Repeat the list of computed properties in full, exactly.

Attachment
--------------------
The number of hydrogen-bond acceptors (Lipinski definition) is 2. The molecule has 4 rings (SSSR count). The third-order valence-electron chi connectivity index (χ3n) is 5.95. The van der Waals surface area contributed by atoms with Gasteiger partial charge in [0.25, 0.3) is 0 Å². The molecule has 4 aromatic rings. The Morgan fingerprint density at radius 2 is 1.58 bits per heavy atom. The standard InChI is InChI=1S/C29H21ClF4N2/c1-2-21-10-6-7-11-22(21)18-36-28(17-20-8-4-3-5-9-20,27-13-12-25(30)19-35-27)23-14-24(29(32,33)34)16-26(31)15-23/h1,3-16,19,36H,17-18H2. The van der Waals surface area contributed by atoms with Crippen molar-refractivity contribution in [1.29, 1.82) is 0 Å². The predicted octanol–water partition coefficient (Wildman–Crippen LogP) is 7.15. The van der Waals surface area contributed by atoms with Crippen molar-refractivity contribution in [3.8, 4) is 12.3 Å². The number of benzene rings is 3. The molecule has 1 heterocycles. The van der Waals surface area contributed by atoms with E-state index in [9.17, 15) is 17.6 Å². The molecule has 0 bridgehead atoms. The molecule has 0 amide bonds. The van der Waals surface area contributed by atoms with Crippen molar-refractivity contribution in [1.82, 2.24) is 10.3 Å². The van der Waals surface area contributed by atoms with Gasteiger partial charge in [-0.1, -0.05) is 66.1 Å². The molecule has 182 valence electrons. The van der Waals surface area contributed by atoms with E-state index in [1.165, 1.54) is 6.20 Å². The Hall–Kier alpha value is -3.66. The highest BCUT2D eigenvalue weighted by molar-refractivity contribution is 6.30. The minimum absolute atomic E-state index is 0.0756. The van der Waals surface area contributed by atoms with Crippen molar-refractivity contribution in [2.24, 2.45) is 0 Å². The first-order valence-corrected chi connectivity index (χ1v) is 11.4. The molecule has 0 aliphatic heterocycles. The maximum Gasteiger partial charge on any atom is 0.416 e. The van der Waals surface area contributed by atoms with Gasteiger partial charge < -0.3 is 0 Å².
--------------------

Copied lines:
The number of hydrogen-bond acceptors (Lipinski definition) is 2. The molecule has 4 rings (SSSR count). The third-order valence-electron chi connectivity index (χ3n) is 5.95. The van der Waals surface area contributed by atoms with Gasteiger partial charge in [0.25, 0.3) is 0 Å². The molecule has 4 aromatic rings. The Morgan fingerprint density at radius 2 is 1.58 bits per heavy atom. The standard InChI is InChI=1S/C29H21ClF4N2/c1-2-21-10-6-7-11-22(21)18-36-28(17-20-8-4-3-5-9-20,27-13-12-25(30)19-35-27)23-14-24(29(32,33)34)16-26(31)15-23/h1,3-16,19,36H,17-18H2. The van der Waals surface area contributed by atoms with Crippen molar-refractivity contribution in [1.29, 1.82) is 0 Å². The predicted octanol–water partition coefficient (Wildman–Crippen LogP) is 7.15. The van der Waals surface area contributed by atoms with Crippen molar-refractivity contribution in [3.8, 4) is 12.3 Å². The number of benzene rings is 3. The molecule has 1 heterocycles. The van der Waals surface area contributed by atoms with E-state index in [9.17, 15) is 17.6 Å². The molecule has 0 bridgehead atoms. The molecule has 0 amide bonds. The van der Waals surface area contributed by atoms with Crippen molar-refractivity contribution in [1.82, 2.24) is 10.3 Å². The van der Waals surface area contributed by atoms with Gasteiger partial charge in [-0.1, -0.05) is 66.1 Å². The molecule has 182 valence electrons. The van der Waals surface area contributed by atoms with E-state index in [1.165, 1.54) is 6.20 Å². The Hall–Kier alpha value is -3.66. The highest BCUT2D eigenvalue weighted by molar-refractivity contribution is 6.30. The minimum absolute atomic E-state index is 0.0756. The van der Waals surface area contributed by atoms with Crippen molar-refractivity contribution in [2.24, 2.45) is 0 Å². The first-order valence-corrected chi connectivity index (χ1v) is 11.4. The molecule has 0 aliphatic heterocycles. The maximum Gasteiger partial charge on any atom is 0.416 e. The van der Waals surface area contributed by atoms with Gasteiger partial charge < -0.3 is 0 Å².